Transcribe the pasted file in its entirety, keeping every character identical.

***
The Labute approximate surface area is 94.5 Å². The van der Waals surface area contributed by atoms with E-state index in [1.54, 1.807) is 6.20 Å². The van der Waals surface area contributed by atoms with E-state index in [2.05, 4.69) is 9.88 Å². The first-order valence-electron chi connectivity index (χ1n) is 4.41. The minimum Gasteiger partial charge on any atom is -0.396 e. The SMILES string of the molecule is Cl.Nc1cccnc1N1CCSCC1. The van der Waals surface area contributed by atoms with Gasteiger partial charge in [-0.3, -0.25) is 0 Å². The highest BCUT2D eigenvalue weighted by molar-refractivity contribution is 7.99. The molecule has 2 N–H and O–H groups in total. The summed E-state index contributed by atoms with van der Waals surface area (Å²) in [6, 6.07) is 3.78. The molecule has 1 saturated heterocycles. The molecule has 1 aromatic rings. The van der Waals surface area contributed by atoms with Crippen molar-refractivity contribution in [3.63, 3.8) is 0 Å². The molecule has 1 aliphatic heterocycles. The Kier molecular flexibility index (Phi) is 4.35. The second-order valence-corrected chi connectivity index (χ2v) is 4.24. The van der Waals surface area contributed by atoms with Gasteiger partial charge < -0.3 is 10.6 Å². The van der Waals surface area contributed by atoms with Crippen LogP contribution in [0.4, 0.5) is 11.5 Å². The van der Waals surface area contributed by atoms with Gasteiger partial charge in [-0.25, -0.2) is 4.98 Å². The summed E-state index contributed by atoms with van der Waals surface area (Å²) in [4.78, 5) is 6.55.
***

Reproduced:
The Labute approximate surface area is 94.5 Å². The van der Waals surface area contributed by atoms with E-state index in [1.54, 1.807) is 6.20 Å². The van der Waals surface area contributed by atoms with E-state index in [2.05, 4.69) is 9.88 Å². The first-order valence-electron chi connectivity index (χ1n) is 4.41. The minimum Gasteiger partial charge on any atom is -0.396 e. The SMILES string of the molecule is Cl.Nc1cccnc1N1CCSCC1. The van der Waals surface area contributed by atoms with Gasteiger partial charge in [-0.3, -0.25) is 0 Å². The highest BCUT2D eigenvalue weighted by molar-refractivity contribution is 7.99. The molecule has 2 N–H and O–H groups in total. The summed E-state index contributed by atoms with van der Waals surface area (Å²) in [6, 6.07) is 3.78. The molecule has 1 saturated heterocycles. The molecule has 1 aromatic rings. The van der Waals surface area contributed by atoms with Crippen molar-refractivity contribution in [3.63, 3.8) is 0 Å². The molecule has 1 aliphatic heterocycles. The Kier molecular flexibility index (Phi) is 4.35. The second-order valence-corrected chi connectivity index (χ2v) is 4.24. The van der Waals surface area contributed by atoms with Gasteiger partial charge < -0.3 is 10.6 Å². The van der Waals surface area contributed by atoms with Crippen LogP contribution in [0.4, 0.5) is 11.5 Å². The van der Waals surface area contributed by atoms with Gasteiger partial charge in [-0.25, -0.2) is 4.98 Å². The summed E-state index contributed by atoms with van der Waals surface area (Å²) in [4.78, 5) is 6.55.